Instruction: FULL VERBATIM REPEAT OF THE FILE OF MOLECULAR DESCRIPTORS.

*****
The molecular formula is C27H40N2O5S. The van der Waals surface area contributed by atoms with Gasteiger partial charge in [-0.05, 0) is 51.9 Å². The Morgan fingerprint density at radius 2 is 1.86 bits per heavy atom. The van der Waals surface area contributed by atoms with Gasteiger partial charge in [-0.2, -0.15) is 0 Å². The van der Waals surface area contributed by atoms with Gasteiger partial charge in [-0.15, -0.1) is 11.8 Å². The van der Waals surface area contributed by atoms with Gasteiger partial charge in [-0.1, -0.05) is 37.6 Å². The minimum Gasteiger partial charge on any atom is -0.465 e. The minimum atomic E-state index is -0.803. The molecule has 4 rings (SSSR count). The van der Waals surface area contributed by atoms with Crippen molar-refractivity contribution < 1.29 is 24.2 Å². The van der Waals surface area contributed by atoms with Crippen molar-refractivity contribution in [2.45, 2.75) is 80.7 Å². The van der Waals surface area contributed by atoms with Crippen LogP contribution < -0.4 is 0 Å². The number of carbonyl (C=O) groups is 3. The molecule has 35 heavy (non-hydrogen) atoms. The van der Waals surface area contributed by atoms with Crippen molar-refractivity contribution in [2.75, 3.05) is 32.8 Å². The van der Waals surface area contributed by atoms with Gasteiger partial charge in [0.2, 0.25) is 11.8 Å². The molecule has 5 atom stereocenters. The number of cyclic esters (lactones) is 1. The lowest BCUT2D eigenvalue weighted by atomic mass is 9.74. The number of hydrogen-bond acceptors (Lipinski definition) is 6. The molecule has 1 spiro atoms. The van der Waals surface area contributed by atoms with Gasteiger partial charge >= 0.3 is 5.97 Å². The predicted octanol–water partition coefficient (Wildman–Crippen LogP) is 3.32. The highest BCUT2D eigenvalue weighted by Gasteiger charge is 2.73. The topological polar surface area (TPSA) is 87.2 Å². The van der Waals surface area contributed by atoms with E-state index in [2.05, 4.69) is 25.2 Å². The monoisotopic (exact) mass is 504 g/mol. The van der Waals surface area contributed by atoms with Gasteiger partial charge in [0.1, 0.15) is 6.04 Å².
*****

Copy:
The molecular formula is C27H40N2O5S. The van der Waals surface area contributed by atoms with Gasteiger partial charge in [-0.05, 0) is 51.9 Å². The Morgan fingerprint density at radius 2 is 1.86 bits per heavy atom. The van der Waals surface area contributed by atoms with Gasteiger partial charge in [-0.2, -0.15) is 0 Å². The van der Waals surface area contributed by atoms with Gasteiger partial charge in [-0.15, -0.1) is 11.8 Å². The van der Waals surface area contributed by atoms with Gasteiger partial charge in [-0.1, -0.05) is 37.6 Å². The minimum Gasteiger partial charge on any atom is -0.465 e. The minimum atomic E-state index is -0.803. The molecule has 4 rings (SSSR count). The van der Waals surface area contributed by atoms with Crippen molar-refractivity contribution < 1.29 is 24.2 Å². The van der Waals surface area contributed by atoms with Crippen molar-refractivity contribution in [2.45, 2.75) is 80.7 Å². The van der Waals surface area contributed by atoms with Crippen LogP contribution < -0.4 is 0 Å². The number of carbonyl (C=O) groups is 3. The molecule has 35 heavy (non-hydrogen) atoms. The van der Waals surface area contributed by atoms with Crippen molar-refractivity contribution in [2.75, 3.05) is 32.8 Å². The van der Waals surface area contributed by atoms with Gasteiger partial charge in [0.2, 0.25) is 11.8 Å². The molecule has 5 atom stereocenters. The number of cyclic esters (lactones) is 1. The lowest BCUT2D eigenvalue weighted by atomic mass is 9.74. The number of hydrogen-bond acceptors (Lipinski definition) is 6. The molecule has 1 spiro atoms. The van der Waals surface area contributed by atoms with Gasteiger partial charge >= 0.3 is 5.97 Å². The predicted octanol–water partition coefficient (Wildman–Crippen LogP) is 3.32. The highest BCUT2D eigenvalue weighted by Gasteiger charge is 2.73. The topological polar surface area (TPSA) is 87.2 Å². The van der Waals surface area contributed by atoms with E-state index in [2.05, 4.69) is 25.2 Å². The monoisotopic (exact) mass is 504 g/mol. The van der Waals surface area contributed by atoms with Gasteiger partial charge in [0.1, 0.15) is 6.04 Å².